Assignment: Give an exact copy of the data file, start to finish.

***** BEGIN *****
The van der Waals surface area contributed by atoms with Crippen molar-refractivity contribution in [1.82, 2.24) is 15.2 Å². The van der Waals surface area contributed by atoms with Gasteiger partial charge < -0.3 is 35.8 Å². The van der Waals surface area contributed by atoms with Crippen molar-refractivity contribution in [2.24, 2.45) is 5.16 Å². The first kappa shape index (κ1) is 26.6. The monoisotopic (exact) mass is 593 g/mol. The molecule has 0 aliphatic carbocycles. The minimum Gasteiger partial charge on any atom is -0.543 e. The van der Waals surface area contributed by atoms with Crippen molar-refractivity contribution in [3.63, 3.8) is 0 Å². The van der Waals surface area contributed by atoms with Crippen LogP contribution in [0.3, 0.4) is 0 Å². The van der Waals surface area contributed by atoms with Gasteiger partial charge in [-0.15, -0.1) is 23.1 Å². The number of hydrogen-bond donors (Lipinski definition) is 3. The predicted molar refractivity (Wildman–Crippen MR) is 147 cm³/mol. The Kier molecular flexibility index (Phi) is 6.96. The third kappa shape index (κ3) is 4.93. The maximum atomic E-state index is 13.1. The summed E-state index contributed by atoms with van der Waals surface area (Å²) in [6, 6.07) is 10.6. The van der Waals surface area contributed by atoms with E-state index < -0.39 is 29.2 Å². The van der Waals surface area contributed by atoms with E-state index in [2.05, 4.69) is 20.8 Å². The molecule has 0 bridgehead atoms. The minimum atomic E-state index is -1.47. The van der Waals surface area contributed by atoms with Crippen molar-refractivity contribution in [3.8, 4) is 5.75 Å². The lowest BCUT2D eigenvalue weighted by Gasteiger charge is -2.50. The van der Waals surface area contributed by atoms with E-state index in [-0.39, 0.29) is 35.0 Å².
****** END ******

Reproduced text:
The van der Waals surface area contributed by atoms with Crippen molar-refractivity contribution in [1.82, 2.24) is 15.2 Å². The van der Waals surface area contributed by atoms with Gasteiger partial charge < -0.3 is 35.8 Å². The van der Waals surface area contributed by atoms with Crippen molar-refractivity contribution in [2.24, 2.45) is 5.16 Å². The first kappa shape index (κ1) is 26.6. The monoisotopic (exact) mass is 593 g/mol. The molecule has 0 aliphatic carbocycles. The minimum Gasteiger partial charge on any atom is -0.543 e. The van der Waals surface area contributed by atoms with Crippen molar-refractivity contribution in [3.63, 3.8) is 0 Å². The van der Waals surface area contributed by atoms with Crippen LogP contribution in [0.3, 0.4) is 0 Å². The van der Waals surface area contributed by atoms with Gasteiger partial charge in [-0.15, -0.1) is 23.1 Å². The number of hydrogen-bond donors (Lipinski definition) is 3. The predicted molar refractivity (Wildman–Crippen MR) is 147 cm³/mol. The Kier molecular flexibility index (Phi) is 6.96. The third kappa shape index (κ3) is 4.93. The maximum atomic E-state index is 13.1. The summed E-state index contributed by atoms with van der Waals surface area (Å²) in [6, 6.07) is 10.6. The van der Waals surface area contributed by atoms with E-state index < -0.39 is 29.2 Å². The van der Waals surface area contributed by atoms with E-state index in [2.05, 4.69) is 20.8 Å². The molecule has 0 bridgehead atoms. The minimum atomic E-state index is -1.47. The van der Waals surface area contributed by atoms with Crippen molar-refractivity contribution in [3.8, 4) is 5.75 Å². The lowest BCUT2D eigenvalue weighted by Gasteiger charge is -2.50. The van der Waals surface area contributed by atoms with E-state index in [-0.39, 0.29) is 35.0 Å².